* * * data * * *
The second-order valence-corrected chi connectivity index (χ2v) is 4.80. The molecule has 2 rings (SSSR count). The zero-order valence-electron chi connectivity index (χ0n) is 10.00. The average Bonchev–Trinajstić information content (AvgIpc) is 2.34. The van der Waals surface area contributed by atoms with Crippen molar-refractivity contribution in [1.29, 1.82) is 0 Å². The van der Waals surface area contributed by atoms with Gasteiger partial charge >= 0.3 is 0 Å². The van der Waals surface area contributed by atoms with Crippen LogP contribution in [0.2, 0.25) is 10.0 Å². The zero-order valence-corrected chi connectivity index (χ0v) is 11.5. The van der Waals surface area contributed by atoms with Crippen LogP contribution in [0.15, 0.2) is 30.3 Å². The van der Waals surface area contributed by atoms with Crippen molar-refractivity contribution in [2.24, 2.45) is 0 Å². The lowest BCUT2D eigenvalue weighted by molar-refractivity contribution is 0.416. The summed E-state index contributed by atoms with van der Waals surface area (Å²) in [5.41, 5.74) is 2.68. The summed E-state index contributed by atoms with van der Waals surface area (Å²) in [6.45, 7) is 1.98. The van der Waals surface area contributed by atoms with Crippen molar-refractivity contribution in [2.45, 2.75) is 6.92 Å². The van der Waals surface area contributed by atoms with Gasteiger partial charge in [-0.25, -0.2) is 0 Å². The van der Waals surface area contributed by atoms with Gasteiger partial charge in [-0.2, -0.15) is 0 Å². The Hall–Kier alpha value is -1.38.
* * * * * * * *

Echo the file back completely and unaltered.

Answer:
The second-order valence-corrected chi connectivity index (χ2v) is 4.80. The molecule has 2 rings (SSSR count). The zero-order valence-electron chi connectivity index (χ0n) is 10.00. The average Bonchev–Trinajstić information content (AvgIpc) is 2.34. The van der Waals surface area contributed by atoms with Crippen molar-refractivity contribution in [1.29, 1.82) is 0 Å². The van der Waals surface area contributed by atoms with Gasteiger partial charge >= 0.3 is 0 Å². The van der Waals surface area contributed by atoms with Crippen LogP contribution in [0.2, 0.25) is 10.0 Å². The zero-order valence-corrected chi connectivity index (χ0v) is 11.5. The van der Waals surface area contributed by atoms with Crippen LogP contribution in [0.15, 0.2) is 30.3 Å². The van der Waals surface area contributed by atoms with Crippen molar-refractivity contribution in [2.24, 2.45) is 0 Å². The lowest BCUT2D eigenvalue weighted by molar-refractivity contribution is 0.416. The summed E-state index contributed by atoms with van der Waals surface area (Å²) in [5.41, 5.74) is 2.68. The summed E-state index contributed by atoms with van der Waals surface area (Å²) in [6.45, 7) is 1.98. The van der Waals surface area contributed by atoms with Crippen molar-refractivity contribution in [2.45, 2.75) is 6.92 Å². The van der Waals surface area contributed by atoms with Gasteiger partial charge in [-0.25, -0.2) is 0 Å². The van der Waals surface area contributed by atoms with Gasteiger partial charge in [-0.2, -0.15) is 0 Å². The Hall–Kier alpha value is -1.38.